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Green Infrastructure

Best Practices for Green Infrastructure O&M

Sound operations and maintenance (O&M) practices ensure the long-term success of green infrastructure investments. Maintenance concerns often center on best practices for preserving the hydrologic and water quality functions of green infrastructure. But administrative and social considerations also play a large role. For example, someone must maintain green infrastructure on private property. Also, green infrastructure practices must remain functional through the transfer of property from one owner to another. This webcast provides a general overview of best practices to consider when creating a green infrastructure O&M plan. It also covers specific lessons learned from early adopters of both regulatory and incentive approaches to ensuring proper O&M on both public and private property.

Details

Session 1—Maintaining the Rain (in Milwaukee) that Stays Mainly on the Plain

Karen Sands, Milwaukee Metropolitan Sewage District (MMSD)

This presentation addresses MMSD's evolving approach to maintaining green infrastructure investments. MMSD, a regional agency covering 28 municipalities in southeastern Wisconsin, is a national leader in green infrastructure implementation. The discussion includes the history of MMSD’s O&M policy and practice as well as green infrastructure O&M practices that the 28 municipalities follow. While the district started with a little "on-the-books" policy, today it requires project proposals to contain maintenance plans and capital-funded project agreements to contain deed restrictions.

Session 2—O&M 101: Strategies to Improve Stormwater BMP Operations and Maintenance

Dr. William F. Hunt, Professor and Extension Specialist, North Carolina State University (NC State)

This presentation addresses basic strategies to maintain green infrastructure performance over time, including considering economies of scale and projected maintenance costs when developing an O&M plan. The discussion includes research at NC State comparing construction and maintenance costs for a variety of typical best management practices (BMPs), including detention ponds, constructed wetlands, bioretention, and sand filters.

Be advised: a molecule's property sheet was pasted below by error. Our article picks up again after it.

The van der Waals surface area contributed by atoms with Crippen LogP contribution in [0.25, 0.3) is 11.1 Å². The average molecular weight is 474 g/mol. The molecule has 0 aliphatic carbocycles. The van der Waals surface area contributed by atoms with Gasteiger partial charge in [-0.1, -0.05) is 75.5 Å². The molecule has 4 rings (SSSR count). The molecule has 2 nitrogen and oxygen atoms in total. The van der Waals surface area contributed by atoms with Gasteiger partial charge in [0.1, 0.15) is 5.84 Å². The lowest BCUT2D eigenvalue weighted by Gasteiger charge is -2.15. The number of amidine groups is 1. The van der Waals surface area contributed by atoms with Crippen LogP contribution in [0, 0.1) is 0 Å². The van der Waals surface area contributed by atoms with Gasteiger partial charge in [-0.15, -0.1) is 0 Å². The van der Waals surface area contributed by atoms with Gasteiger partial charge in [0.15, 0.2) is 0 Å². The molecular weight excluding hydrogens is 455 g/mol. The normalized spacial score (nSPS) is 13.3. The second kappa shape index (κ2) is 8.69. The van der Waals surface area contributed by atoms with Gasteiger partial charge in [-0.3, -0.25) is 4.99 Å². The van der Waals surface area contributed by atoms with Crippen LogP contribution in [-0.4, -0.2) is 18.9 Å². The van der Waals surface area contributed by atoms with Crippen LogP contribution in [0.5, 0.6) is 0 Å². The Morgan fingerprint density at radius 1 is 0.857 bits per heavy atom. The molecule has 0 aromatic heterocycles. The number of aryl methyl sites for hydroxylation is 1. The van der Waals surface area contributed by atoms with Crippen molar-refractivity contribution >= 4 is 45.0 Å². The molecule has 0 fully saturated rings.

Speakers

Karen Sands is the manager of sustainability for the MMSD. In support of the district's mission, her responsibilities encompass green infrastructure, energy planning for conservation and renewables, and climate resiliency. She has held positions in both the public and private sectors during her 25 years in the planning field. Karen received a bachelor's degree in geography and a master's degree in regional planning from the State University of New York at Albany. She is certified by the American Institute of Certified Planners, has a certificate in public participation from the International Association for Public Participation, and serves on the executive board of Friends of the Hank Aaron State Trail.

Dr. William F. Hunt leads the Stormwater Engineering Research Group in the Biological and Agricultural Engineering Department at NC State. He is actively involved in BMP demonstrations, applied research, and training, including conducting 20-25 workshops and training events per year across the country. Bill is an active member of the American Society of Civil Engineers and the American Society of Agricultural and Biological Engineers, for which he has held many committee leadership roles. In 2011, Bill was named an Honorary Research Fellow at the University of Auckland in New Zealand and is currently a CUGE Research Fellow for Singapore National Parks.